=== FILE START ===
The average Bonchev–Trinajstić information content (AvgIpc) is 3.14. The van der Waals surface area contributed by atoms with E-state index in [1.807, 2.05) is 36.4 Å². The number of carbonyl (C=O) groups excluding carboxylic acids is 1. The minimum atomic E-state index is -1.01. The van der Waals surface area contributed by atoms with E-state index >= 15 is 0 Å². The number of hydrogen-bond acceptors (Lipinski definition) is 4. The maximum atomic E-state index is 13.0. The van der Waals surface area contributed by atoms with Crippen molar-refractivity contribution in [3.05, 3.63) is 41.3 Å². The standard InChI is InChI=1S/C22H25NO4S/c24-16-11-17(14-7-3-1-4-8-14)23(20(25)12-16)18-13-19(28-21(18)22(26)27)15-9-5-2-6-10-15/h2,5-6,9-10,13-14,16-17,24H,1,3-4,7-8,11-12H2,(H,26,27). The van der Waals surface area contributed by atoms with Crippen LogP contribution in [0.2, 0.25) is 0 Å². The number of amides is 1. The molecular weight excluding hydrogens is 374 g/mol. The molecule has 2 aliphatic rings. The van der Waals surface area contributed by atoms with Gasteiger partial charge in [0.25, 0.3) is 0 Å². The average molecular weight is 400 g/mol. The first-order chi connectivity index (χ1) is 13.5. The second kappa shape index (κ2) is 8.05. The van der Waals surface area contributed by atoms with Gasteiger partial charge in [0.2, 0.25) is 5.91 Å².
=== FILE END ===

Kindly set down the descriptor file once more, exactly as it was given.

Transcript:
The average Bonchev–Trinajstić information content (AvgIpc) is 3.14. The van der Waals surface area contributed by atoms with E-state index in [1.807, 2.05) is 36.4 Å². The number of carbonyl (C=O) groups excluding carboxylic acids is 1. The minimum atomic E-state index is -1.01. The van der Waals surface area contributed by atoms with E-state index >= 15 is 0 Å². The number of hydrogen-bond acceptors (Lipinski definition) is 4. The maximum atomic E-state index is 13.0. The van der Waals surface area contributed by atoms with Crippen molar-refractivity contribution in [3.05, 3.63) is 41.3 Å². The standard InChI is InChI=1S/C22H25NO4S/c24-16-11-17(14-7-3-1-4-8-14)23(20(25)12-16)18-13-19(28-21(18)22(26)27)15-9-5-2-6-10-15/h2,5-6,9-10,13-14,16-17,24H,1,3-4,7-8,11-12H2,(H,26,27). The van der Waals surface area contributed by atoms with Crippen LogP contribution in [0.2, 0.25) is 0 Å². The number of amides is 1. The molecular weight excluding hydrogens is 374 g/mol. The molecule has 2 aliphatic rings. The van der Waals surface area contributed by atoms with Gasteiger partial charge in [0.25, 0.3) is 0 Å². The average molecular weight is 400 g/mol. The first-order chi connectivity index (χ1) is 13.5. The second kappa shape index (κ2) is 8.05. The van der Waals surface area contributed by atoms with Gasteiger partial charge in [0.2, 0.25) is 5.91 Å².